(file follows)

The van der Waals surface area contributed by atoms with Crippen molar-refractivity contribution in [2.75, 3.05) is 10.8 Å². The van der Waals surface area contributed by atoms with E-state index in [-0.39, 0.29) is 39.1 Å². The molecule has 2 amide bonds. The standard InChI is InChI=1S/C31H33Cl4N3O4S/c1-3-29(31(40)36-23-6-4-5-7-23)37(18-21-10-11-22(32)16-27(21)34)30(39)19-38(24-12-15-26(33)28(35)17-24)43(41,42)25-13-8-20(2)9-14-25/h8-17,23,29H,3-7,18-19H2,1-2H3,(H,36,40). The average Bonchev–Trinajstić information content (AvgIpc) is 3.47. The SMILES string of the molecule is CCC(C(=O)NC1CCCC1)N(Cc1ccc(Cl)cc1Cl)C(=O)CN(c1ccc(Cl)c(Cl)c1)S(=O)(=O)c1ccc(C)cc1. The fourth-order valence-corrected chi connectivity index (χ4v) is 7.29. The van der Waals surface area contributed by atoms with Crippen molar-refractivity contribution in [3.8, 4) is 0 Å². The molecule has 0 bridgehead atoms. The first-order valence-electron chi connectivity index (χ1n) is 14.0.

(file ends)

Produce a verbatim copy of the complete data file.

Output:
The van der Waals surface area contributed by atoms with Crippen molar-refractivity contribution in [2.75, 3.05) is 10.8 Å². The van der Waals surface area contributed by atoms with E-state index in [-0.39, 0.29) is 39.1 Å². The molecule has 2 amide bonds. The standard InChI is InChI=1S/C31H33Cl4N3O4S/c1-3-29(31(40)36-23-6-4-5-7-23)37(18-21-10-11-22(32)16-27(21)34)30(39)19-38(24-12-15-26(33)28(35)17-24)43(41,42)25-13-8-20(2)9-14-25/h8-17,23,29H,3-7,18-19H2,1-2H3,(H,36,40). The average Bonchev–Trinajstić information content (AvgIpc) is 3.47. The SMILES string of the molecule is CCC(C(=O)NC1CCCC1)N(Cc1ccc(Cl)cc1Cl)C(=O)CN(c1ccc(Cl)c(Cl)c1)S(=O)(=O)c1ccc(C)cc1. The fourth-order valence-corrected chi connectivity index (χ4v) is 7.29. The van der Waals surface area contributed by atoms with Crippen molar-refractivity contribution in [3.8, 4) is 0 Å². The molecule has 0 bridgehead atoms. The first-order valence-electron chi connectivity index (χ1n) is 14.0.